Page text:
the noise output. The sequencer outputs the voltages on the VOLTAGE jack. The GATE jack outputs gates which start at the
beginning of every step, and the PULSE output produces random pulses while the sequencer is running, but is otherwise
unaffected by other sequencer controls.
The STATUS display normally shows the step position. When changing some controls or using the EDIT modes the display
will show other information for a short time. When changing modes a
"--" is shown on the display for
a moment. When the sequencer is in the reset state waiting to start, a
"__" is shown on the display.
The sequencer does not have a built-in clock. You can patch the PULSE output into the CLOCK input for totally wacky
performances, but if you want constant step speed use a source of pulses or square waves for the most accurate triggering.
When the RUN/STOP switch is set to RUN the sequencer will accept clock input. When set to STOP the clock is ignored. The
RUN/STOP jack will start the sequencer when a positive voltage is input. When the RUN/STOP switch is in the RUN setting,
the jack will have no effect.
The step direction is set with the DIRECTION switch. NORMAL runs forward, and FLIP runs backwards. If a positive voltage
is input to the DIRECTION jack, the direction is reversed from the switch setting. The up and down LEDs show the current
The RESET jack and small adjacent pushbutton is used to reset the sequencer playback to just before the first step. The
next clock pulse issued will start the sequencer at the first or last step depending on the current step direction.
MODE and EDIT
The MODE switch is used to select whether the level of each step is seeded from the random number source, or looped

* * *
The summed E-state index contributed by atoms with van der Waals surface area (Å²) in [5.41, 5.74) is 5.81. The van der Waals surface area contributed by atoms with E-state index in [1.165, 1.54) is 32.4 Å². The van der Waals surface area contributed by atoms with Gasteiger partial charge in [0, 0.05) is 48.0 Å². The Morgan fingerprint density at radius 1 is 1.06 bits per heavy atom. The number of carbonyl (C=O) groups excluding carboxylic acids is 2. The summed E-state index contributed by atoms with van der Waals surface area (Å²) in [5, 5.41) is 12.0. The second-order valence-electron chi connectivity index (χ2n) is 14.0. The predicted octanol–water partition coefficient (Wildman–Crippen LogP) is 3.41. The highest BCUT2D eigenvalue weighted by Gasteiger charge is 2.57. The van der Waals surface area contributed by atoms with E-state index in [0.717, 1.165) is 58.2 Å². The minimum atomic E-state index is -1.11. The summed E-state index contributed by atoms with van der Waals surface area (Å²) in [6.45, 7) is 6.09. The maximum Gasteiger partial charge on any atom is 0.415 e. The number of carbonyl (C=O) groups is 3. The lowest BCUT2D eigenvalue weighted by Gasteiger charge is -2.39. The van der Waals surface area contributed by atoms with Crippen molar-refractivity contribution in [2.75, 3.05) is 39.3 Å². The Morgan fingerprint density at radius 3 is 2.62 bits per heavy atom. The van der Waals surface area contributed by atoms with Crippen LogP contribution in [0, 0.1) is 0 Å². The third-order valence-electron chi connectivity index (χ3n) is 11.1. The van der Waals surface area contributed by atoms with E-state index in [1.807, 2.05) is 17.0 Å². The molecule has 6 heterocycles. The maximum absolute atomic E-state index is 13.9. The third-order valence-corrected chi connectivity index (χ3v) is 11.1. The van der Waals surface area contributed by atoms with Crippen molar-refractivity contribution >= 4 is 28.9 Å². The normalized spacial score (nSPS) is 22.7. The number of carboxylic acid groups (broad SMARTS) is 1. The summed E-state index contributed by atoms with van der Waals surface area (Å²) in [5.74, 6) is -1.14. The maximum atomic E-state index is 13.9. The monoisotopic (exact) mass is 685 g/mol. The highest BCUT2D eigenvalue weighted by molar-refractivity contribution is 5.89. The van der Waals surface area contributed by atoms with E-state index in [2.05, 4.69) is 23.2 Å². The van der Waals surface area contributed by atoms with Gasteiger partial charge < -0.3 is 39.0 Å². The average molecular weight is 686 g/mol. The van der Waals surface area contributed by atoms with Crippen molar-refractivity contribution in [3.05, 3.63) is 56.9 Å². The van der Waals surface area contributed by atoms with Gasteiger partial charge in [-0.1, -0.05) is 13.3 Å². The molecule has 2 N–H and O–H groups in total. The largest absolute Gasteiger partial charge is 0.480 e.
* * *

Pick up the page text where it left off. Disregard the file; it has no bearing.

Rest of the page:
from the internal RAM. When in SEED mode as each step is taken the value of that step is replaced with a new random number.
When the LOOP mode is used, the previously set or seeded steps are used when each step is taken.
The edit functions allow the actual step levels to be edited, as well as the ability to select preloaded scales and
rhythms for playback. Click the EDIT knob to cycle through the edit modes. The STEP mode is used to select one of 32 steps
to edit. The LEVEL mode is used to adjust the level of the previously chosen step. Once editing a step or level the editing
function will toggle back and forth between these. To access the SCALE and RHYTHM functions you must let the edit mode
time, which takes about 5 seconds.
Note: Edit functions are not stored when the power is removed.
The SCALE mode allows the selection of different scales. The levels are normally quantized to semitones, but choosing a
different scale will shift the notes down to the nearest scale member to create other tonalities, regardless of the level
of the step in memory. The available scales are:
- Natural Minor
- Harmonic Minor
- Major Pentatonic
- Minor Pentatonic
- Man Gong
The RHYTHM mode allows steps to be played back with a rhythmic element by ignoring some clock pulses. There are